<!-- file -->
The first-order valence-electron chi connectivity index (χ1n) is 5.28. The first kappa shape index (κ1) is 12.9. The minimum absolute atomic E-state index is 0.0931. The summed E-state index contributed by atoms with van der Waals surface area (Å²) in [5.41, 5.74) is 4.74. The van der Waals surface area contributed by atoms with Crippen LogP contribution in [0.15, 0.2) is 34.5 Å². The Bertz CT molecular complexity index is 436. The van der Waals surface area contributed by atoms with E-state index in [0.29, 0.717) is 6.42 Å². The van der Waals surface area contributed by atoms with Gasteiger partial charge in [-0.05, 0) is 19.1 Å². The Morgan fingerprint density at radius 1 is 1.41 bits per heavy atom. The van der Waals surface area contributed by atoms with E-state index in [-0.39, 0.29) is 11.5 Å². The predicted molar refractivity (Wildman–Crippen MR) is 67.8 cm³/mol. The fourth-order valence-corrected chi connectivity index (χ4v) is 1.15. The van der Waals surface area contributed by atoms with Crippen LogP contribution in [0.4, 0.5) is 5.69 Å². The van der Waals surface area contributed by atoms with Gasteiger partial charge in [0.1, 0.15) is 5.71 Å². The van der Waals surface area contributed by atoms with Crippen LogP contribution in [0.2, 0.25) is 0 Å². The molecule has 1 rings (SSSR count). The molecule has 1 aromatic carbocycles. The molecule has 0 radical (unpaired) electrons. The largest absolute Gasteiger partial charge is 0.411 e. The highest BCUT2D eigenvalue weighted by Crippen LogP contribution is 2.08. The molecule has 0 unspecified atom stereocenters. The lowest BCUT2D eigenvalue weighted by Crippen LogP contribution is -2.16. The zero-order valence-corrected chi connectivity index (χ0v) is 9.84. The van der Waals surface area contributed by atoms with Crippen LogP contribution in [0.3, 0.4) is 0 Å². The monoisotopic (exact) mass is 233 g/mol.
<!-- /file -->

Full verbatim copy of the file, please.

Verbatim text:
The first-order valence-electron chi connectivity index (χ1n) is 5.28. The first kappa shape index (κ1) is 12.9. The minimum absolute atomic E-state index is 0.0931. The summed E-state index contributed by atoms with van der Waals surface area (Å²) in [5.41, 5.74) is 4.74. The van der Waals surface area contributed by atoms with Crippen LogP contribution in [0.15, 0.2) is 34.5 Å². The Bertz CT molecular complexity index is 436. The van der Waals surface area contributed by atoms with E-state index in [0.29, 0.717) is 6.42 Å². The van der Waals surface area contributed by atoms with Gasteiger partial charge in [-0.05, 0) is 19.1 Å². The Morgan fingerprint density at radius 1 is 1.41 bits per heavy atom. The van der Waals surface area contributed by atoms with E-state index in [-0.39, 0.29) is 11.5 Å². The predicted molar refractivity (Wildman–Crippen MR) is 67.8 cm³/mol. The fourth-order valence-corrected chi connectivity index (χ4v) is 1.15. The van der Waals surface area contributed by atoms with Crippen LogP contribution in [0.4, 0.5) is 5.69 Å². The van der Waals surface area contributed by atoms with Gasteiger partial charge in [0.1, 0.15) is 5.71 Å². The van der Waals surface area contributed by atoms with Crippen LogP contribution in [0.2, 0.25) is 0 Å². The molecule has 1 rings (SSSR count). The molecule has 1 aromatic carbocycles. The molecule has 0 radical (unpaired) electrons. The largest absolute Gasteiger partial charge is 0.411 e. The highest BCUT2D eigenvalue weighted by Crippen LogP contribution is 2.08. The molecule has 0 unspecified atom stereocenters. The lowest BCUT2D eigenvalue weighted by Crippen LogP contribution is -2.16. The zero-order valence-corrected chi connectivity index (χ0v) is 9.84. The van der Waals surface area contributed by atoms with Crippen LogP contribution in [0.3, 0.4) is 0 Å². The monoisotopic (exact) mass is 233 g/mol.